Perry, thanks for contributing your thoughts to this thread. I always find your posts refreshing since you are most definitely a straight shooter who calls it like you see it. While I understand your point and think it may have some merit, I wouldn't count Eastwood out, even at this point in his career. I think that the reason he hasn't had a huge box office hit beyond "American Sniper, is likely because he isn't acting much anymore and most of his fans probably aren't that interested in the fact-based stories that he's chosen to tell in his director-only efforts in recent years.

I can very easily see "The Mule" being a box office hit. I'd wait and see how that is received before I endorse your views here.

It seems like the consensus so far is that Eastwood's speech probably didn't have a significant, long-term negative impact on Eastwood's standing in Hollywood. Does anyone else feel differently that this speech did harm his standing in a significant way?
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Perry
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« Reply #7 on: September 13, 2018, 11:31:41 AM »




                  AKA, my reasons for Eastwood's failure @ the box office lately is exactly what you expound on. You are 100% right on.  It's certainly not because I think Eastwood is in a full throttle demise or the fact his movies have been horrid. (Though I absolutely hated The Hereafter and still think it's one of his biggest mistakes) . On the contrary, I still think he has much to contribute and like yourself I hope The Mule is a bona fide hit. But @ the same time as much as I don't count him out I certainly realize the man is 88 and I don't expect 'White Hunter Black Heart' or 'Thunderbolt and Lightfoot' anymore. It's just not logical, but you have people still waiting for him to do another Dirty Harry which is beyond even reacting to. It's moronic. As far as the political aspects. Hollywood has always been political. Hollywood ostracized Eastwood 40-50 years ago and all of a sudden they started to respect the man. I doubt Eastwood ever cared anyway except always to make a good movie that people would see. I don't think that's ever changed. I just think the times and audience has just like you said........ The only thing that hasn't changed is Robert Redford and Costner still can't act.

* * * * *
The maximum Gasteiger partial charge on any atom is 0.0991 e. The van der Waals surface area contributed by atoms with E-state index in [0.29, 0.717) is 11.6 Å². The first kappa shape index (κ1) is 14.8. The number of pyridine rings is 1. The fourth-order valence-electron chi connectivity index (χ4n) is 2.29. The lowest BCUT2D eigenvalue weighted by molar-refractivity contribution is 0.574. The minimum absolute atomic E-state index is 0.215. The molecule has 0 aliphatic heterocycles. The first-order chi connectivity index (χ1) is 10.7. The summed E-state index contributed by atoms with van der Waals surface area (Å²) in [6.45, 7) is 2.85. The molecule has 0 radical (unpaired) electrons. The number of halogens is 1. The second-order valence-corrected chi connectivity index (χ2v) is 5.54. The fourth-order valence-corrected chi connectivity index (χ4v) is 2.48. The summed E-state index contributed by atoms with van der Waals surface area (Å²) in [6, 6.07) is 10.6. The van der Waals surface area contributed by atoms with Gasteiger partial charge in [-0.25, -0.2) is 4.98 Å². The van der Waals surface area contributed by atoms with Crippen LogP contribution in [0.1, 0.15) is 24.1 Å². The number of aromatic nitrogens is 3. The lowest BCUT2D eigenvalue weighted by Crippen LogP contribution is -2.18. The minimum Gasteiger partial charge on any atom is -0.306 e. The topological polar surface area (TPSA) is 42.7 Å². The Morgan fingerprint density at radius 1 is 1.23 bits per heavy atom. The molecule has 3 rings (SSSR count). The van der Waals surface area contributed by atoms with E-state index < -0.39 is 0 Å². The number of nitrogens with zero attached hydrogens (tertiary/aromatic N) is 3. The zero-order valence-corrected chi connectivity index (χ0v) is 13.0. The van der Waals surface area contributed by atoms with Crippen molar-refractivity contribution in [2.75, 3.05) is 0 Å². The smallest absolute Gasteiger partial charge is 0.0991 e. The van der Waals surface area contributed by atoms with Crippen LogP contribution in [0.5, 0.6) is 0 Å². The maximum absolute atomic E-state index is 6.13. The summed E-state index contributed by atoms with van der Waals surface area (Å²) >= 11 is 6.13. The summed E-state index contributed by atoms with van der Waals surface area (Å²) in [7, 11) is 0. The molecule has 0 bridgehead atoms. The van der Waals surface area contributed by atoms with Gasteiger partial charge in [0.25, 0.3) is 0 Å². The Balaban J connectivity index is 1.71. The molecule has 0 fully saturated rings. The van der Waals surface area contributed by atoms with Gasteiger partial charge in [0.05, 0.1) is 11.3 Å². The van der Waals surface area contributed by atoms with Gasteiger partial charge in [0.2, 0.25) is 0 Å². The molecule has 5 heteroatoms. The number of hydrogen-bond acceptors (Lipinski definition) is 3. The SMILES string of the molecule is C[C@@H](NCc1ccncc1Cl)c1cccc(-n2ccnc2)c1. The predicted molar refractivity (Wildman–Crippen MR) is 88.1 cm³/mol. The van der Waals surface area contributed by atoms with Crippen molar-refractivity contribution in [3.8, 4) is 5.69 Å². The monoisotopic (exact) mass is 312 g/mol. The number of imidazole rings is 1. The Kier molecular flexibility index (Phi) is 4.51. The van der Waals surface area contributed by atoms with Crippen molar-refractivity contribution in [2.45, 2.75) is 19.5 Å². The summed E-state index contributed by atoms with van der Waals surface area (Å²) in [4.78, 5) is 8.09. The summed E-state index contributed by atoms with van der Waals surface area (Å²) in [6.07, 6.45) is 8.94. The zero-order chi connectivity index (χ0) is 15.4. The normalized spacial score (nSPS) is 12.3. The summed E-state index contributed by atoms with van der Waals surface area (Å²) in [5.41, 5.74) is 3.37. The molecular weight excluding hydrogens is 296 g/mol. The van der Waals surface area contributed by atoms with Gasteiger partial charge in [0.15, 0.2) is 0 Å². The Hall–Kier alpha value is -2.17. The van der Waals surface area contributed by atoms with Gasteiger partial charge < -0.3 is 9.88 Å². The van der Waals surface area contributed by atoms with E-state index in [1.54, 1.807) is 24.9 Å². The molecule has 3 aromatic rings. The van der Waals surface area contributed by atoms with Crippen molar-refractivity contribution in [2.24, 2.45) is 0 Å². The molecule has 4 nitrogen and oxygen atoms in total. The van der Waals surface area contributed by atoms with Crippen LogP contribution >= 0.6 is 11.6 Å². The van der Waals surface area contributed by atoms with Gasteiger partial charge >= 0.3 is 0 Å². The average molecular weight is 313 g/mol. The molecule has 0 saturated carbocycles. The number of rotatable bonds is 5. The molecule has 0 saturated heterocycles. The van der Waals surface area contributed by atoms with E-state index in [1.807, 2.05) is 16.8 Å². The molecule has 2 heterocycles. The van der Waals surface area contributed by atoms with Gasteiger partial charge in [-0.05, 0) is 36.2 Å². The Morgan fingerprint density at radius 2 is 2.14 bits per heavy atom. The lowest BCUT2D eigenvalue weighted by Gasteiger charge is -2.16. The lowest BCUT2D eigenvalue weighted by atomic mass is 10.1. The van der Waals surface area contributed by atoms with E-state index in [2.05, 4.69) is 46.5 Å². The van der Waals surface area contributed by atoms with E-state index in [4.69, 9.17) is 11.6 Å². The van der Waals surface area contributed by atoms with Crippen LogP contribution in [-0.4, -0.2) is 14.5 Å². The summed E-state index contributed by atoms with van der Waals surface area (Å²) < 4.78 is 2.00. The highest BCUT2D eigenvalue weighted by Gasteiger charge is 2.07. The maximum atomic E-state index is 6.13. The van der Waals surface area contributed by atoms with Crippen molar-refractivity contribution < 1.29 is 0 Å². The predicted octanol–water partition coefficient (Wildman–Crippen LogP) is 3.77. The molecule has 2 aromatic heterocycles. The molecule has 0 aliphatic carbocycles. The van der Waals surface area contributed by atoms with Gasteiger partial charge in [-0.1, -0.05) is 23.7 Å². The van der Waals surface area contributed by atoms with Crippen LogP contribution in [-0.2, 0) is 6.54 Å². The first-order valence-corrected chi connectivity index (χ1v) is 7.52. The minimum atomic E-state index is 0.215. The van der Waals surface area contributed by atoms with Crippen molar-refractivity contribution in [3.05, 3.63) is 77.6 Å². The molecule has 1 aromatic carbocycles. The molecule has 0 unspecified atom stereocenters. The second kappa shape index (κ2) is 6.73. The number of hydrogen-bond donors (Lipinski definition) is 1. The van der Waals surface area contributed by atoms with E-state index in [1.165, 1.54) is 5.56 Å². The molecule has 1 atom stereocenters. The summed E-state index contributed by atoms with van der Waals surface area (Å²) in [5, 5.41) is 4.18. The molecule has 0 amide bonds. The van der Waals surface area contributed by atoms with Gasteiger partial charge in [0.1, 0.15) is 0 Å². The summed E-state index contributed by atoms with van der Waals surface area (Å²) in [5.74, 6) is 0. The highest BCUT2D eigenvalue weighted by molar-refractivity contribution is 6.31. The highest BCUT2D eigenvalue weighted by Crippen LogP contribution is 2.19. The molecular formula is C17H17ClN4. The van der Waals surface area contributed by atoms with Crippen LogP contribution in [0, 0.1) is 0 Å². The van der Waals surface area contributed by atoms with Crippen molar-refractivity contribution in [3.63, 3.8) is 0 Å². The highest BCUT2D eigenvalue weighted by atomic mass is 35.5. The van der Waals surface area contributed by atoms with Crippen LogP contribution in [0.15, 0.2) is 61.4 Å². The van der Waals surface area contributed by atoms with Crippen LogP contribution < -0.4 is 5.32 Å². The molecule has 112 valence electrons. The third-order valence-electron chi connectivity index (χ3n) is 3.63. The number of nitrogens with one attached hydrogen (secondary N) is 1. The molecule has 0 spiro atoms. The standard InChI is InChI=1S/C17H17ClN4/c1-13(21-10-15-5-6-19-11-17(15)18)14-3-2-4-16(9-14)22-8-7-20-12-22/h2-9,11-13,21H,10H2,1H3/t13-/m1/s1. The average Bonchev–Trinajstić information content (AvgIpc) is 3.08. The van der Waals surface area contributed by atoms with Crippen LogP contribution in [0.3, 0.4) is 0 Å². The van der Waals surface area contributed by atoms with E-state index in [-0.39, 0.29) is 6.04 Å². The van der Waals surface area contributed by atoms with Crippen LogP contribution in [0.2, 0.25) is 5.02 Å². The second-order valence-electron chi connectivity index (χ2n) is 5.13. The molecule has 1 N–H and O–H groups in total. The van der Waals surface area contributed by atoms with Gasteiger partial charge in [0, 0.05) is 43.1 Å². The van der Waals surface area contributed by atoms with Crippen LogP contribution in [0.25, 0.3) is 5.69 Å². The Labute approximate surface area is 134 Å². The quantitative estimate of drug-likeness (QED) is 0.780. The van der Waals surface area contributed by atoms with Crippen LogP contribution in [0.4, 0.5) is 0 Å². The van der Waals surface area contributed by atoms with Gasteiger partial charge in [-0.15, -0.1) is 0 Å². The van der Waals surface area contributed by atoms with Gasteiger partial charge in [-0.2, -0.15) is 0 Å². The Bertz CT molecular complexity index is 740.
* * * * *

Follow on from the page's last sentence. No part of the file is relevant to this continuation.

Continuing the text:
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AKA23
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« Reply #8 on: September 13, 2018, 07:11:12 PM »

Matt, you're a pretty politically literate guy who is also an Eastwood fan. What do you think on this topic?
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Matt
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« Reply #9 on: September 13, 2018, 08:29:01 PM »

I think the whole world is crazy, and Clint didn't look any better or worse than anyone else who wants to talk politics in Hollywood. But, the political divide in America just keeps getting more and more acrimonious, hateful and ironically--intolerant of other viewpoints. So may it have damaged him to say he would vote for Trump and the empty chair interview before that, yeah. It probably did. Because people don't realize how similar and criminally irresponsible both political parties are to working class America.
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AKA23
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« Reply #10 on: September 14, 2018, 12:48:28 PM »